- “I’m amazed by Danny’s dedication. He was not only present for interviews for my position but was present before the start of school working with the band. The marching band is present for so many events/games, and it seems like he rarely does not stay past normal hours. He is also helping with the cross-county musical. He has been very kind and helpful with my many questions. His students seem to find his room safe, and he has created a great work ethic with his students.”
- “Mr. Holland is an amazing teacher who wants the best for his students. He makes playing music fun and very enjoyable. I wouldn’t have been able to become the musician I am today without Mr. Holland.”
- “He is the best teacher I have ever had. He’s very supportive of his students and other faculty. He is the reason our marching band is great.”
- “Mr. Holland is so supportive and loves what he does. He will do anything to make sure you succeed in anything you do, and when he sets his mind to something, he will do everything he can to make it happen.
- “Mr. Holland is an amazing teacher in general, and he is very helpful and kind. I have struggled to pick up new skills, and he broke it down for me, so I got it quickly.”
The accolades of his colleagues and students are absolutely true!
Danny’s impact on his students, fellow WCPS fine arts teachers, and SHS colleagues is felt in so many ways! Danny models grit and perseverance through difficult situations daily, creating genuine and supportive relationships with his students through his love of music.
For these and many other reasons, Danny Holland is the Skyline High School 2022-2023 Teacher of the Year!
Town Talk: A conversation with Shane Goodwin, Danelle Sperling, Robert Hupman – Reaching Out Now, Christmas Meal at Skyline HS
In this Town Talk, our publisher Mike McCool speaks with Shane Goodwin, Danelle Sperling, and Robert Hupman about the Linda Kroll Community Meal Program.
On December 15, 2022, at 4:30 pm, Reaching Out Now and its partners will host a Christmas meal for families with children in our local school system at Skyline High School School.
This event will feature a traditional Christmas menu with turkey, ham, shepherd’s pie, vegetable medley, rolls, and dessert, all prepared by Chef Devin and the Blue Ridge Technical Center’s Culinary Arts program students.
Town Talk is a series on the Royal Examiner where we will introduce you to local entrepreneurs, businesses, non-profit leaders, and political figures who influence Warren County. Topics will be varied but hopefully interesting. Let us know if you have an idea or topic or want to hear from someone in our community. Send your request to news@RoyalExaminer.com.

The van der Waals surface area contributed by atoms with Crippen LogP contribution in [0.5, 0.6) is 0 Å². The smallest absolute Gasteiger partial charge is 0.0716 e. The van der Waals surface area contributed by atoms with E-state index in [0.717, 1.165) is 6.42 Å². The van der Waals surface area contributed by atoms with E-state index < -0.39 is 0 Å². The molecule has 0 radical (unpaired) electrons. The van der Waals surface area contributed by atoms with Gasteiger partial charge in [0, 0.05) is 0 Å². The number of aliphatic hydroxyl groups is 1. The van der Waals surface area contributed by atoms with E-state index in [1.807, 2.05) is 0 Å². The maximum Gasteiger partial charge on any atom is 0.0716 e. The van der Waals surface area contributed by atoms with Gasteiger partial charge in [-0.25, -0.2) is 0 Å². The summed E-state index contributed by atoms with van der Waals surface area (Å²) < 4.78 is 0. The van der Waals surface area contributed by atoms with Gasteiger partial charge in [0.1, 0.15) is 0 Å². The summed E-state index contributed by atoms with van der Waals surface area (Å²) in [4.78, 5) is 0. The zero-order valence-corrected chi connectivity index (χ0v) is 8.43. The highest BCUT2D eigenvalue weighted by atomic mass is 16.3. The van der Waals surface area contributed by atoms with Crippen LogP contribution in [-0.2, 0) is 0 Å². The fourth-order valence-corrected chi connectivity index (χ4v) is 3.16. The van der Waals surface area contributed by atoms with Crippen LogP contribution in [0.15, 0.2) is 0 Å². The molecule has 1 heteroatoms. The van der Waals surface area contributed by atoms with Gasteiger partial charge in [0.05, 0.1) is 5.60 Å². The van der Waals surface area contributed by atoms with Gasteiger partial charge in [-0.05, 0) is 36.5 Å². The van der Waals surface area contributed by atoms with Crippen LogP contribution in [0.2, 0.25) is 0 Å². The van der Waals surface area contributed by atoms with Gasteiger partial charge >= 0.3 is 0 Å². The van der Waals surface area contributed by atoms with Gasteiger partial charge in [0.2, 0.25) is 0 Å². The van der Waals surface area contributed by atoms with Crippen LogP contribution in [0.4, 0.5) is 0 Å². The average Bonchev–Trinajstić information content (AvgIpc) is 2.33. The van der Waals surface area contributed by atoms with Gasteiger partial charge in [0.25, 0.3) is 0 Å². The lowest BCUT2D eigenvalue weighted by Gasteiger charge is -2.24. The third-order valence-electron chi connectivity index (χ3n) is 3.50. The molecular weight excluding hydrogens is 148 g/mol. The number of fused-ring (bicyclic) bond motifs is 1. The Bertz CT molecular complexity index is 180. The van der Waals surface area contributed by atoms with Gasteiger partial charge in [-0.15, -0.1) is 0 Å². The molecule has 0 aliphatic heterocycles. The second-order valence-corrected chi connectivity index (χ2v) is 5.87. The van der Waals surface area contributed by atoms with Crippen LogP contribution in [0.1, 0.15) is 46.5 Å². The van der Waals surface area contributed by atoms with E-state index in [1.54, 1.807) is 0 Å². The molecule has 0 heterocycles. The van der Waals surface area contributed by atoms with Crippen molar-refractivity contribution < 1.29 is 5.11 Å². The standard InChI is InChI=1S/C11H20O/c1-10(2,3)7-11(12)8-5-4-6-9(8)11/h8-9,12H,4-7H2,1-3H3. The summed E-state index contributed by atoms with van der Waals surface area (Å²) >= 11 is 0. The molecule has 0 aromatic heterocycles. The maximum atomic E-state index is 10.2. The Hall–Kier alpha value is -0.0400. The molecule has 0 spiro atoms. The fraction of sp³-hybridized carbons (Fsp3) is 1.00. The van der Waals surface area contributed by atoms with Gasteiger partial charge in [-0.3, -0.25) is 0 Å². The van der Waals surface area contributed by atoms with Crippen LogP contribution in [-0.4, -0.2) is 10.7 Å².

Thanksgiving officially second busiest Thanksgiving travel period in the history of the Transurban Express Lanes
Transurban, the operator of the 495, 395, and 95 Express Lanes, announced that the 72-hour travel window from the Tuesday before Thanksgiving Day itself was the second busiest Thanksgiving travel period in the history of the express lanes.
More than 155,000 customers took the Express Lanes, with nearly 1 in 4 traveling for free at least once with an E-ZPass Flex set to HOV mode.
Today’s announcement comes on the heels of the 10th Anniversary of the Express Lanes opening in November. In commemoration, Transurban released the annual ‘state of the lanes’ polling research that provides insights on how customers continue to value the expanded travel choices of the Lanes as well as a report detailing the significant impact the 495, 95, and 395 Express Lanes have had in transforming the region.
The primary research from a sample of 1,490 Washington D.C. area drivers found:
- 76% overall customer satisfaction
- 3 in 4 GWA drivers have used the Express Lanes, up from 62% in 2021
- Nearly 7 in 10 drivers (69%) see a regional benefit from the Express Lanes
- Drivers are more likely to say they have carpooled for free vs. paid a toll to travel the Express Lanes at least once a month in the last 6 months – 54% vs. 47%
Over the last decade, the 495, 95, and 395 Express Lanes have saved nearly 10 million Greater Washington Area (GWA) customers more than 33 million hours of time in one of the fastest-growing regions in the U.S. The Lanes have saved time for those living nearby and supported growth in the local community. The Lanes have bolstered the local economy by creating an estimated 53,000 jobs and $8 billion in economic activity, including the growth of existing businesses and the attraction of some of the world’s largest employers, including Amazon, Boeing, Raytheon, and Capitol One.
“More than 10 years ago, we started a journey alongside Virginia leaders to introduce a new way to travel, putting technology to work to unlock congestion and tangibly improve the quality of life of travelers in this region,” said Pierce Coffee, President Transurban North America. “Now we celebrate this partnership that gives more people more time back in their day through choice and convenience.”
About Transurban North America
Transurban is one of the world’s largest toll-road operators and developers, working to get people where they want to go as quickly and safely as possible. By embracing collaboration with the government, our public-private partnerships deliver transformative infrastructure solutions across five markets. In the fiscal year 2020, our global customers saved 376,000 hours on average each workday across 2.0 million trips on our roads with faster, more predictable travel options. With a leading market share of transportation P3 investment in North America, we are pioneering travel solutions like dynamically tolled Express Lanes and are partnering with the government to think about the policies, technology, and infrastructure that will get you home today and ten years from now. Learn more about Transurban North America at: Transurban.com | Expresslanes.com | A25.com